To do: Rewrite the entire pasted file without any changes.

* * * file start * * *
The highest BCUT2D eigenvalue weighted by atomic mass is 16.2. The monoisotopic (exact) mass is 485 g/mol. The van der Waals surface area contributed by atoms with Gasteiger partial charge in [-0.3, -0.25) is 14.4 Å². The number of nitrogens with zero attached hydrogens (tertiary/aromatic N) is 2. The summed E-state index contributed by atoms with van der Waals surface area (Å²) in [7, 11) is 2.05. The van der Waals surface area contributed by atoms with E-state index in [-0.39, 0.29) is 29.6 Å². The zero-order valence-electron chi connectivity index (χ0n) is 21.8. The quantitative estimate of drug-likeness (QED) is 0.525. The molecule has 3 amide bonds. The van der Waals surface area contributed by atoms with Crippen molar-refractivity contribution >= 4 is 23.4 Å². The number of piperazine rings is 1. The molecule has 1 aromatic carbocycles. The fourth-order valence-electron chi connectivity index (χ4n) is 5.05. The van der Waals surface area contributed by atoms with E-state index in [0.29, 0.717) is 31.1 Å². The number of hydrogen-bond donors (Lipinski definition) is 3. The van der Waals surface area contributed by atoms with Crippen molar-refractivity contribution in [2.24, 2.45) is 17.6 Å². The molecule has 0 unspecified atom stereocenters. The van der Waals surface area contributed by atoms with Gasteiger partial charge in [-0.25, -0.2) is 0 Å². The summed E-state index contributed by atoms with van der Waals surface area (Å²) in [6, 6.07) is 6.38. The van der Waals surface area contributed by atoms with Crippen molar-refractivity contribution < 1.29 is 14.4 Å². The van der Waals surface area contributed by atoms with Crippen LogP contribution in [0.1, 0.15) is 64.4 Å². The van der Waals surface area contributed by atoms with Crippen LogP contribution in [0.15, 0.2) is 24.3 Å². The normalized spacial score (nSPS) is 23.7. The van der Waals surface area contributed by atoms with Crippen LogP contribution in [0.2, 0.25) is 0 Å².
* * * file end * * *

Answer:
The highest BCUT2D eigenvalue weighted by atomic mass is 16.2. The monoisotopic (exact) mass is 485 g/mol. The van der Waals surface area contributed by atoms with Gasteiger partial charge in [-0.3, -0.25) is 14.4 Å². The number of nitrogens with zero attached hydrogens (tertiary/aromatic N) is 2. The summed E-state index contributed by atoms with van der Waals surface area (Å²) in [7, 11) is 2.05. The van der Waals surface area contributed by atoms with E-state index in [-0.39, 0.29) is 29.6 Å². The zero-order valence-electron chi connectivity index (χ0n) is 21.8. The quantitative estimate of drug-likeness (QED) is 0.525. The molecule has 3 amide bonds. The van der Waals surface area contributed by atoms with Crippen molar-refractivity contribution >= 4 is 23.4 Å². The number of piperazine rings is 1. The molecule has 1 aromatic carbocycles. The fourth-order valence-electron chi connectivity index (χ4n) is 5.05. The van der Waals surface area contributed by atoms with E-state index in [0.29, 0.717) is 31.1 Å². The number of hydrogen-bond donors (Lipinski definition) is 3. The van der Waals surface area contributed by atoms with Crippen molar-refractivity contribution in [2.24, 2.45) is 17.6 Å². The molecule has 0 unspecified atom stereocenters. The van der Waals surface area contributed by atoms with Gasteiger partial charge in [-0.25, -0.2) is 0 Å². The summed E-state index contributed by atoms with van der Waals surface area (Å²) in [6, 6.07) is 6.38. The van der Waals surface area contributed by atoms with Crippen molar-refractivity contribution < 1.29 is 14.4 Å². The van der Waals surface area contributed by atoms with Crippen LogP contribution in [0.1, 0.15) is 64.4 Å². The van der Waals surface area contributed by atoms with Crippen LogP contribution in [0.15, 0.2) is 24.3 Å². The normalized spacial score (nSPS) is 23.7. The van der Waals surface area contributed by atoms with Crippen LogP contribution in [0.2, 0.25) is 0 Å².